By Dan Ackerman
A laptop is an indispensable tool for just about everyone, from remote workers to students to content creators. But one size – or style – does not fit all.
Your choice of laptop is incredibly personal. Like a pair of glasses, it’s highly visible and says a lot about you. Price, design, and functionality are all going to be important factors in deciding what to buy.
We're going to highlight some choices from across the price spectrum, showing off good/better/best options, in this case using HP laptops as an example.
We're starting with the HP 15, which takes center stage when looking for affordability and functionality. I’m glad that HP now has a product that sits below the mainstream Pavilion line for when you absolutely, positively need a Windows laptop for under five hundred bucks. In fact, this model is just $329 right now.
In this price range, I might normally suggest a Chromebook, but sometimes you need a full Windows machine. For example, if you need to run local software instead of cloud-based apps, or your school or work requires the Windows OS.
This HP 15 can hit such a good price because it has a quad-core AMD Ryzen 3 CPU and 8GB of RAM, which is really the minimum you want for running Windows 11. But it also has a decent-sized 256GB SSD, which I wouldn’t necessarily expect at this price. You also get a decent set of ports and connections -- two USB-A, one USB-C and HDMI out. So you can hook up an external display, a webcam, or a storage drive to expand the system and make it more useful.
This is a laptop that’s going to be fine for web browsing, video conferencing, watching streaming video, working on docs and other everyday tasks. The 15-inch screen has full-HD resolution, although the webcam only is 720p, so that’s an example of why you’d want to trade up if you’re on-camera a lot.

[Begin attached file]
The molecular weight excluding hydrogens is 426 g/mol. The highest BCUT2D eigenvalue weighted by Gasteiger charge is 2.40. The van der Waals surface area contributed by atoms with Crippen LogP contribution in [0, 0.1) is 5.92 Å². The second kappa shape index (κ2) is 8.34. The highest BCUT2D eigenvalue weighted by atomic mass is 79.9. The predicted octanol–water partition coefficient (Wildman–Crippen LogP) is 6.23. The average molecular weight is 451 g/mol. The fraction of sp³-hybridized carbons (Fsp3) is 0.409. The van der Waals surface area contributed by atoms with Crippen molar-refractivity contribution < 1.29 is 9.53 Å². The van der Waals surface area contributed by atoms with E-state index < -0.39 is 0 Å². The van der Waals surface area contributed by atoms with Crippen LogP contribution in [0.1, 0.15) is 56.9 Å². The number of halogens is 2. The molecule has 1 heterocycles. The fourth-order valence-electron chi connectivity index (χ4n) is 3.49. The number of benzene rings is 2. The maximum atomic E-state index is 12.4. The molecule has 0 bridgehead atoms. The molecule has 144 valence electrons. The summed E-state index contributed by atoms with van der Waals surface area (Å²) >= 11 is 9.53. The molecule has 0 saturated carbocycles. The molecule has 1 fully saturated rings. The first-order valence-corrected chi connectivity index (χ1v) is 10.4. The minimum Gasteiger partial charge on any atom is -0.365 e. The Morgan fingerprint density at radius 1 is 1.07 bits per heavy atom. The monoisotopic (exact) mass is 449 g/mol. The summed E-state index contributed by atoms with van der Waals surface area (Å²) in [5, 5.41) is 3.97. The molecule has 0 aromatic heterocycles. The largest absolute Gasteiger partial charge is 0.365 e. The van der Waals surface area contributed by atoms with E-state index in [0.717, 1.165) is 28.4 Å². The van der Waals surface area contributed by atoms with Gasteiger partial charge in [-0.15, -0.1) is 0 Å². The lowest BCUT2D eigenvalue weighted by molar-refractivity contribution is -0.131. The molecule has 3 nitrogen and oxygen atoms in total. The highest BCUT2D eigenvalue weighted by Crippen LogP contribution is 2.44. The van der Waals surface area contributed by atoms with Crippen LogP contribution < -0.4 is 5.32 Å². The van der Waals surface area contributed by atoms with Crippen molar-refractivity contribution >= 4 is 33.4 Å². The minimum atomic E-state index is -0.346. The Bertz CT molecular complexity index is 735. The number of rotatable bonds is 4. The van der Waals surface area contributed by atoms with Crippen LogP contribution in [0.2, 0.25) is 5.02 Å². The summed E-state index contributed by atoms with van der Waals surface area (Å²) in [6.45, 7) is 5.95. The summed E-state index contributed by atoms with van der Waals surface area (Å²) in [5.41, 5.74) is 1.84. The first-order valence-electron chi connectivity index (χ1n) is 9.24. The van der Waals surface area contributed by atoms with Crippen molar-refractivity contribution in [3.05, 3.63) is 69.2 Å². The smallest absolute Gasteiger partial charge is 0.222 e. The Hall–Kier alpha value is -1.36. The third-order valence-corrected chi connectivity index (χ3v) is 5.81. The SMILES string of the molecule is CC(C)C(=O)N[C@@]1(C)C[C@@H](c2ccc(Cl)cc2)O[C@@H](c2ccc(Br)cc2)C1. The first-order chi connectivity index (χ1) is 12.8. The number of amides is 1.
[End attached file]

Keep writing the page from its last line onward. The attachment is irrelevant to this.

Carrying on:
See the HP 15 at Micro Center.
It’s amazing how much power you can get in a laptop for under one thousand dollars right now. I found an HP Pavilion 15-inch with a new 13th-gen Core i7 processor, 16GB of RAM and a 1TB SSD, all for 850.
That makes this a great laptop for not just everyday use, but also Photoshop, content creation, and more. Like the basic HP 15, the Pavilion model fits a full-size keyboard and a numberpad in. Both this and the HP 15 above can be charged through their proprietary barrel ports or via USB-C.
Besides an overall nicer design, it's also got a touchscreen and Intel Iris Xe graphics, which means you can do some (very) basic gaming on it. The only thing it's missing from my mid-range wishlist is a full HD webcam.
See the HP Pavilion 15 at Micro Center.
Past the Pavilion, Envy is HP's higher-end line, adding a nicer design and more features (HP also makes premium laptops under the Spectre name). Like the Pavilion, this HP Envy x360 has a 13th-gen Intel Core i7, 16GB of RAM and 1TB SSD but it adds an HD webcam -- and right now it's $1,099.
Why is it called the x360? Because this is a hybrid 2-in-1 laptop, which means it can fold its touchscreen back 360 degrees to become a tablet.
You can also fold the screen halfway and set it up in what I call a kiosk mode, which is great for watching videos, or even flip it upside down in a table tent mode. And of course, in tablet mode, it's a note-taking device, a sketchpad, and an e-reader.
Of all the different ways you can design a laptop-tablet hybrid, I think this 360-degree hinge used here is the most universally useful, because it doesn't compromise the basic clamshell experience. Think of this as a full-time laptop and part-time tablet, which is how most people use 2-in-1 hybrids.
See the HP Envy x360 at Micro Center.
Remember, your choice of laptop is more than just a functional decision; it's a statement of your style and requirements in the digital age. Whether you're a student, a professional, or a creative seeking the ultimate tool, there's a laptop out there to satisfy your computing needs.
See our wide range of laptops at Micro Center.
These are all great options! I especially love the first one, one of the best values we have.
I agree @Rye_Bread however my preference is the 3rd option. The build quality is evident from the moment you place it in your hands.
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